After reading The Participatory Museum, I learned about several different methods in museum approach. The first method of museum study is the differences between traditional and participatory institutions. A traditional institution focuses on the exhibits of the museum establishment to provide information and knowledge for guests, while the participatory institution is designed for “the institution to serve as a ‘platform’ that connects different users who act as content creators, distributors, consumers, critics, and collaborators.” (1) It insures different perspectives for the museum and its guests to experience what an institution has to offer, and utilize how to gather and process the data. There are two main factors with these methods, as their opportunity for users to create original content for the museum is very low, and expressing one’s own opinion is natural, but many people are very shy about expressing their true feelings. There were other methods to discover in participation described in the following chapters, such as the styles of Phil Kaplan’s volleyball class. In his class, Kaplan focused on addressing everyone as separate beings, he was focused on assisting everyone, and provided lessons with which they could help one another. Another method of participation would be to provide audiences with an “audience-centered” introduction, by giving the audience an experience of a museum by exhibiting the material in the way the guests want to see or experience. (2) Materials like maps or guided tours are not “audience-centered,” as they are controlled more by the institution, not by visitors. I personally would like to know how museums can make places more visitor controlled, if not by maps or exhibit information. “‘Pull content’ is a term educators use to designate information that learners actively seek or retrieve based on self-interest.” (3) I believe this tactic would be an excellent idea. It would be quite useful in helping visitors to seek information on their own in museums, and provide them with more, and in depth, information.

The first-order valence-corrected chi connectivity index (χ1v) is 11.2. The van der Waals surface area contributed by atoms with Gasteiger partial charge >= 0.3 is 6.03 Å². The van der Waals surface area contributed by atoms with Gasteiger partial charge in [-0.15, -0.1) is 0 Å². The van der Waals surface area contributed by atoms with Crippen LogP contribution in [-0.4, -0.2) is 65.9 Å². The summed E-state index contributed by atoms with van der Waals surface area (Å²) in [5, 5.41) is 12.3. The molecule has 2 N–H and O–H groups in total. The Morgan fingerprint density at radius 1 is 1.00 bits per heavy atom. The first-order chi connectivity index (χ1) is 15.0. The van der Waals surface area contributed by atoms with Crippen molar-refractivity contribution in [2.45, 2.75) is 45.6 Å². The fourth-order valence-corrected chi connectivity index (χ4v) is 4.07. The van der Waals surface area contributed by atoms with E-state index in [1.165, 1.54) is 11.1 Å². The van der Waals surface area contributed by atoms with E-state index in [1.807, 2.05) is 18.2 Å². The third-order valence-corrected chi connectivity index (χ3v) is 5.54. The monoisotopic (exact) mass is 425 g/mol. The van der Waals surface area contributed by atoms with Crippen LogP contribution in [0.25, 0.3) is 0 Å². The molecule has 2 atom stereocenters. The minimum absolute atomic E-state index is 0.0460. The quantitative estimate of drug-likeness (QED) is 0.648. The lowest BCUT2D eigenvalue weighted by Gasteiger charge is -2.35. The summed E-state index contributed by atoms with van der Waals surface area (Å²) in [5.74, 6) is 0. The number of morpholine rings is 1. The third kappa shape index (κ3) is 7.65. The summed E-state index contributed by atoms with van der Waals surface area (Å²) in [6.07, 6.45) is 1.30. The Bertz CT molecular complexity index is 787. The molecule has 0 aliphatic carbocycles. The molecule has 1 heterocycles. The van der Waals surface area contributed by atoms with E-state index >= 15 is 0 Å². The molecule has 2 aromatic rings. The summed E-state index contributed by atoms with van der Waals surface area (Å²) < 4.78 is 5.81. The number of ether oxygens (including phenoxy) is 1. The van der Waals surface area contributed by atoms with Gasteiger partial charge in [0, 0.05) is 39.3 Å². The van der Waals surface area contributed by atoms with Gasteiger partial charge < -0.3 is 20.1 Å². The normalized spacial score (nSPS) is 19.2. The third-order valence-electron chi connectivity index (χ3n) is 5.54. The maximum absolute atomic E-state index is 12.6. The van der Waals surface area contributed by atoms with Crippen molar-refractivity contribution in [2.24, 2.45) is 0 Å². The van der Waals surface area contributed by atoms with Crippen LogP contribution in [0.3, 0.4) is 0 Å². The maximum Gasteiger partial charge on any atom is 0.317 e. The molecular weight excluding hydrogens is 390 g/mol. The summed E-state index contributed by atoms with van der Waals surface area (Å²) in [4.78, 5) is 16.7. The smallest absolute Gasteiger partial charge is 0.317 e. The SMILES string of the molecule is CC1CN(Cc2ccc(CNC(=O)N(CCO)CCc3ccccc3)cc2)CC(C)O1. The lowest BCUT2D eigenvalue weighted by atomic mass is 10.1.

Many individuals believe that museums are not worth seeing because many people think that there is nothing more to see at a museum, other than what is currently there, especially if they have already visited. The more people that use an institution, the more popular it will become if they pass on good details to other individuals. Our world is so widely communicative through social media, etc., that if people spread the news about certain exhibits, that would perhaps help museum attendance. In the third chapter of the Participatory Museum, a new practice is described called the Network Effect. Numerous experts in academic studies believe this to be the supporting structure of many socializing methods. This method is described as follows: “1. Individuals have personalized interactions. They create content, make choices that generate data, or provide personal information in the form of profiles. 2. An internal algorithm makes connections among the individuals. That can mean sorting profiles by interests or types . . . 3. The network content is displayed or provided back to the individuals.” (4) A few exhibits in the world, including Near, an exhibit at the Hall of Science in New York is one example of the network effect. The real question is deciding when an object in a museum should be participatory. According to the book Participatory Museum, I have learned an object is participatory as follows: “1. Desire for the input and involvement of outside participants. 2. Trust in participants’ abilities. 3. Responsiveness to participants’ actions and contributions.” (5) The difference in how a user can provide information is based on what he or she can provide, such as information on a form that they write down for providing to museum officials, or they can donate their own personal knowledge to be used in the museum.
“The Participatory Museum, Chapter 1, Nina Simon.” (1)
“The Participatory Museum, Chapter 2.” (2)
“The Participatory Museum, Chapter 2.” (3)
“The Participatory Museum, Chapter 3.” (4)
“The Participatory Museum, Chapter 5.” (5)